Since the beginning of the European refugee crisis, President Zeman has become a major catalyst for the construction of a mendacious anti-refugee narrative in the Czech Republic. 

The country has been notorious for defiant anti-Muslim, anti-refugee, racist, and xenophobic rhetoric. One example would be the anniversary of the 1989 Czechoslovak Velvet Revolution in November 2015, when Zeman sang the Czech national anthem on stage with an extremist anti-Islamic activist who demanded that gas chambers and concentration camps be set up for Muslims.

While the Czech Republic has shown overwhelming support to the Ukrainian refugees, it is easy to understand how Czechs relate to the tragedy of displaced Ukrainians fleeing their country from Russian aggression. But the apparent discrimination of Roma refugees from Ukraine reveals that xenophobia and racism endure in the Czech society.

No progress on the gender-based violence front

The Czech Republic has still not ratified the Istanbul convention aimed at preventing violence against women, protecting victims, and ending impunity for perpetrators. When the Czech Republic signed the Convention on May 12, 2016, it was one of the last member states of the EU to do so.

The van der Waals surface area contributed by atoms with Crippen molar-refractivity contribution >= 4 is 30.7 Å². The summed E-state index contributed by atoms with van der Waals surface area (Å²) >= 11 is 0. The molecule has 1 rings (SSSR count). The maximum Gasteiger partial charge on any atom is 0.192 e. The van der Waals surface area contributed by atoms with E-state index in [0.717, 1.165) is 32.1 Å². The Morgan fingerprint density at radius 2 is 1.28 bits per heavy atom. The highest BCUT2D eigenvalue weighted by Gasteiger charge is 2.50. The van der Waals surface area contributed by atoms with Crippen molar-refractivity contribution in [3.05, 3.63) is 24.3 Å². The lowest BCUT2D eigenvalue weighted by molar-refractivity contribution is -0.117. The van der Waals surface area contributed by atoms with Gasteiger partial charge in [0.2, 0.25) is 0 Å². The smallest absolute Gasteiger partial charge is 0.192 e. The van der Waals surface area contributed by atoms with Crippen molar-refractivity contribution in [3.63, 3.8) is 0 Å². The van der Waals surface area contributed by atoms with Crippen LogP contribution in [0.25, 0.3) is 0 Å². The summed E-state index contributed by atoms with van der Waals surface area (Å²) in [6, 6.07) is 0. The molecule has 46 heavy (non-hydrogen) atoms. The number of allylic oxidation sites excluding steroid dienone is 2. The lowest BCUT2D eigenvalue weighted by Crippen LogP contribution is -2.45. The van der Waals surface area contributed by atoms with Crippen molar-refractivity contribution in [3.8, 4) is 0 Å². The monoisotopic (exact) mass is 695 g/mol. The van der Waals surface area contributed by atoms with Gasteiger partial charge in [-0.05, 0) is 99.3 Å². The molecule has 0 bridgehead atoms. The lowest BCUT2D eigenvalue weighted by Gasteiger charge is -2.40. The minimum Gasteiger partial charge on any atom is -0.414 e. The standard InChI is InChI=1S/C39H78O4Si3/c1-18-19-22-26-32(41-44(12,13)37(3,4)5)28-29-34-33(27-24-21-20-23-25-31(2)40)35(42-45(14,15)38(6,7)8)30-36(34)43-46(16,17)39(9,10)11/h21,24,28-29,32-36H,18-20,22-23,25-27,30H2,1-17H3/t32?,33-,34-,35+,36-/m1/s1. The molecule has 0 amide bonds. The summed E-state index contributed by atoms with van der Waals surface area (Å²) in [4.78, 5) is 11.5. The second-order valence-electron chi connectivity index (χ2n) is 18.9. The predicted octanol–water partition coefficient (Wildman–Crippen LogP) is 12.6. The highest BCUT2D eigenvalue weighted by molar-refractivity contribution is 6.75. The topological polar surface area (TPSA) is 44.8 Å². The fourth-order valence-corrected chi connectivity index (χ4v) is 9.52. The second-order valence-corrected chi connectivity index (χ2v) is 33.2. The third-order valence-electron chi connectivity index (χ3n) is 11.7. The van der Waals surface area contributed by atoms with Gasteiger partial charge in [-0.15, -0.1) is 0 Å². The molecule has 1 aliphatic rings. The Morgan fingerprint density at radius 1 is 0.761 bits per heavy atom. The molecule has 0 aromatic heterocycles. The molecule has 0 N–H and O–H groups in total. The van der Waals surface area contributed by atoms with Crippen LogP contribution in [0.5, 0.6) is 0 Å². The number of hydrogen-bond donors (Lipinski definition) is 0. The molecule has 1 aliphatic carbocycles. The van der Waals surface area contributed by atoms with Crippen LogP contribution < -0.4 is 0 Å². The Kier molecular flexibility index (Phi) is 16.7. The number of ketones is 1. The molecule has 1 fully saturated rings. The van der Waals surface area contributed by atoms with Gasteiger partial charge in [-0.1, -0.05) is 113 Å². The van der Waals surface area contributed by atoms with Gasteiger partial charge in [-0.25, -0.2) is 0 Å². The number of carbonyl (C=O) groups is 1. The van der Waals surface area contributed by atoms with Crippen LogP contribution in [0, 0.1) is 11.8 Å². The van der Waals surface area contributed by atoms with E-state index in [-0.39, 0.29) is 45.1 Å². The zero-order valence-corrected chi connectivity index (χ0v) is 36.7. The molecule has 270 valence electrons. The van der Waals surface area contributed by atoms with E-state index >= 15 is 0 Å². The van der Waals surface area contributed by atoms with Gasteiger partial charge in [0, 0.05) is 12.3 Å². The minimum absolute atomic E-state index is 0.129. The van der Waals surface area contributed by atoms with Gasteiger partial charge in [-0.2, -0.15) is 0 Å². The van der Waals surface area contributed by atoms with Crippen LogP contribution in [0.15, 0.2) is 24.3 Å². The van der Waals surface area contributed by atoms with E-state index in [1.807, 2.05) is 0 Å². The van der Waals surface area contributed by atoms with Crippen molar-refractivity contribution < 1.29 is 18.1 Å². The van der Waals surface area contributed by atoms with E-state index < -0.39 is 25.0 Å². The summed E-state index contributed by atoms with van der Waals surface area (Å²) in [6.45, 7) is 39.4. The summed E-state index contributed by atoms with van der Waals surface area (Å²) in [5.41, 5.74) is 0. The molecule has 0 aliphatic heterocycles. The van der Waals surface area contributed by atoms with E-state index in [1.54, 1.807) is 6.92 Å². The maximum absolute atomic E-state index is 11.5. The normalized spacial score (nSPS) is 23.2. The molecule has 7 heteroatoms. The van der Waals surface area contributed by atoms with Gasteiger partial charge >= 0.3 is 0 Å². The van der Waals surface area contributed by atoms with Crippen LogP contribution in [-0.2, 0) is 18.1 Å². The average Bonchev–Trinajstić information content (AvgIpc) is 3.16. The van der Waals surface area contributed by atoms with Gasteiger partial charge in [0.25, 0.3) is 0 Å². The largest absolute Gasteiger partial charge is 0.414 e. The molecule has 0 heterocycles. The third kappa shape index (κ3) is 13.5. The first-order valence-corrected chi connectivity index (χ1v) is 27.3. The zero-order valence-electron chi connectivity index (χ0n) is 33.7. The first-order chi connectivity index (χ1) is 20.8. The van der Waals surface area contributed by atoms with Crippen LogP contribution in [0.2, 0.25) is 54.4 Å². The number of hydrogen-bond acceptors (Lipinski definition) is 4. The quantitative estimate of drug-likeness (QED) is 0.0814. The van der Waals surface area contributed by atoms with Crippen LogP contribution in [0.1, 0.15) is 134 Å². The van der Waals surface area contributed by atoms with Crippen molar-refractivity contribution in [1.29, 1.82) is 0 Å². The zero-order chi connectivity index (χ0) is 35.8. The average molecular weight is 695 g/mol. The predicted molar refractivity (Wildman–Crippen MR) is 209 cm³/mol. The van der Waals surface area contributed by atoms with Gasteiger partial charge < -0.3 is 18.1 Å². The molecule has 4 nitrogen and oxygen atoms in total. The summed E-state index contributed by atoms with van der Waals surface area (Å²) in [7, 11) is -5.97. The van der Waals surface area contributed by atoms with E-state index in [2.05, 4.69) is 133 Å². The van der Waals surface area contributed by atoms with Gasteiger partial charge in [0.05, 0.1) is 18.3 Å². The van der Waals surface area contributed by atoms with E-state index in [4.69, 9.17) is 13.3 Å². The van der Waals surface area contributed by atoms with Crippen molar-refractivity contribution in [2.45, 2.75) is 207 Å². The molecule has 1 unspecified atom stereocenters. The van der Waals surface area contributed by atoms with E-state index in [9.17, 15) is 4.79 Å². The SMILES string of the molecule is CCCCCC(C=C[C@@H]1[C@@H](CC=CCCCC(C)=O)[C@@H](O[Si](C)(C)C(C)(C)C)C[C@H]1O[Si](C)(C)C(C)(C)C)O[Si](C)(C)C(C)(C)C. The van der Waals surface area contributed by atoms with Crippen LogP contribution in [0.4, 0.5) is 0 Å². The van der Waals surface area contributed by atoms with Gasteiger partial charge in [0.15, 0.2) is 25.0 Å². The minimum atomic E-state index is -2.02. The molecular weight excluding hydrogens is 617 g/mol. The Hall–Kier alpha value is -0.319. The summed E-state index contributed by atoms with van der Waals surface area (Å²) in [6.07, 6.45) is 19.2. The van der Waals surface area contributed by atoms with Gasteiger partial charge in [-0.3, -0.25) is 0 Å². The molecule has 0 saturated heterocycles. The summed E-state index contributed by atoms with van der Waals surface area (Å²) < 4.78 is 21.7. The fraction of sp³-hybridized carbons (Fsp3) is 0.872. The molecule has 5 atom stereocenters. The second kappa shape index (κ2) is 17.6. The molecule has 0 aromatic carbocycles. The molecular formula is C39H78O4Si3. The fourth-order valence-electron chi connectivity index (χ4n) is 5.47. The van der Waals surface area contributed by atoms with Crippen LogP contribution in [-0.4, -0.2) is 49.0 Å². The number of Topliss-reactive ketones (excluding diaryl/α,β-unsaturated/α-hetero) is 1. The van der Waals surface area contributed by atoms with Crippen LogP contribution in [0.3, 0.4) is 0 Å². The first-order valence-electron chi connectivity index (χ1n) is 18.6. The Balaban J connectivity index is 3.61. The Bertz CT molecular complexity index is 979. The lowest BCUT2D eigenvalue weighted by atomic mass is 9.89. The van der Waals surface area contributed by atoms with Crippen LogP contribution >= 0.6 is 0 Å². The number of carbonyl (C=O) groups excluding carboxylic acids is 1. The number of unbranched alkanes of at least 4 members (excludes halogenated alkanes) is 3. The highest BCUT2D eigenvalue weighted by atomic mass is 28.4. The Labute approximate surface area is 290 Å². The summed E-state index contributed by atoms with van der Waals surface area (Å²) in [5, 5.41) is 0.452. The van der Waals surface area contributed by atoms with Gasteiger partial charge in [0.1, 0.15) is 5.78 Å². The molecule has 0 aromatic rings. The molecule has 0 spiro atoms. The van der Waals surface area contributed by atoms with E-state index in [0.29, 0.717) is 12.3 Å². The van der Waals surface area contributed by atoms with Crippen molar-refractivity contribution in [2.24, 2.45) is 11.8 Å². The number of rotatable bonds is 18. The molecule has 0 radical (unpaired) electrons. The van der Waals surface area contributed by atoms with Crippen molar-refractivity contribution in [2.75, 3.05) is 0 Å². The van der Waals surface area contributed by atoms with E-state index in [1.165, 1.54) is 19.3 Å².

At the beginning of 2022, the government postponed the discussion about the ratification of the treaty until 2023.

The Convention considers violence against women to be a severe violation of human rights as well as a form of discrimination and strives to achieve zero tolerance toward gender-based violence.

“We would like to provide sufficient time to discuss the issue in question politically. This of course does not rule out further steps toward the decision on whether the Istanbul Convention will be ratified or not, provided there is a political consensus before the date,” Justice Ministry spokesman Vladimír Řepka said.

Apparently, seven years have not been enough to find the time for reaching the "political consensus" on ensuring women's rights.

The treaty, which condemns domestic violence, sexual harassment, rape, forced marriages, so-called honor crimes, and female genital mutilation, meets strong opposition from Czech conservative parties and the Catholic church. They say the convention is not needed, and it places men and women in opposition.